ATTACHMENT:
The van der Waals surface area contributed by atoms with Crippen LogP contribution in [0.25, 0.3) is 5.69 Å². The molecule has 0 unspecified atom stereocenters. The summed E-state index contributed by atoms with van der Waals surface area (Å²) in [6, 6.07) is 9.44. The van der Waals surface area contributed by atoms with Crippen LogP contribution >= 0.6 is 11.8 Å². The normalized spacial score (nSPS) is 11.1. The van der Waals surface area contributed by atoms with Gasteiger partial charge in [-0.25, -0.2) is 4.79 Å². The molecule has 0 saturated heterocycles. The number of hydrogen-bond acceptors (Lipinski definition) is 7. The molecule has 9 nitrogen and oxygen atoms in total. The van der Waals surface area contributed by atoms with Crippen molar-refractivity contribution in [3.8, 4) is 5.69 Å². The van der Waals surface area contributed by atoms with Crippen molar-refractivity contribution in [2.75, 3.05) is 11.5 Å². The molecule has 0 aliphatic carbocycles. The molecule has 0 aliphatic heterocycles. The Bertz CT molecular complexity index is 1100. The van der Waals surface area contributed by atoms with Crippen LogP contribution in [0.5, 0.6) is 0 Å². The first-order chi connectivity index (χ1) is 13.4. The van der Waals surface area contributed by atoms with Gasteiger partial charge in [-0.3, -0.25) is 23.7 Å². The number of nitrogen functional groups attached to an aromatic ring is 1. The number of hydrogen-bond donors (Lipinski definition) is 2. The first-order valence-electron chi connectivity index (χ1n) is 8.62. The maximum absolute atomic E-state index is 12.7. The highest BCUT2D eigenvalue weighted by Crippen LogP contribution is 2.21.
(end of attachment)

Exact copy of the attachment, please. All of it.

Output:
The van der Waals surface area contributed by atoms with Crippen LogP contribution in [0.25, 0.3) is 5.69 Å². The molecule has 0 unspecified atom stereocenters. The summed E-state index contributed by atoms with van der Waals surface area (Å²) in [6, 6.07) is 9.44. The van der Waals surface area contributed by atoms with Crippen LogP contribution >= 0.6 is 11.8 Å². The normalized spacial score (nSPS) is 11.1. The van der Waals surface area contributed by atoms with Gasteiger partial charge in [-0.25, -0.2) is 4.79 Å². The molecule has 0 saturated heterocycles. The number of hydrogen-bond acceptors (Lipinski definition) is 7. The molecule has 9 nitrogen and oxygen atoms in total. The van der Waals surface area contributed by atoms with Crippen molar-refractivity contribution in [3.8, 4) is 5.69 Å². The van der Waals surface area contributed by atoms with Crippen molar-refractivity contribution in [2.75, 3.05) is 11.5 Å². The molecule has 0 aliphatic carbocycles. The molecule has 0 aliphatic heterocycles. The Bertz CT molecular complexity index is 1100. The van der Waals surface area contributed by atoms with Crippen LogP contribution in [0.5, 0.6) is 0 Å². The first-order chi connectivity index (χ1) is 13.4. The van der Waals surface area contributed by atoms with Gasteiger partial charge in [-0.3, -0.25) is 23.7 Å². The number of nitrogen functional groups attached to an aromatic ring is 1. The number of hydrogen-bond donors (Lipinski definition) is 2. The first-order valence-electron chi connectivity index (χ1n) is 8.62. The maximum absolute atomic E-state index is 12.7. The highest BCUT2D eigenvalue weighted by Crippen LogP contribution is 2.21.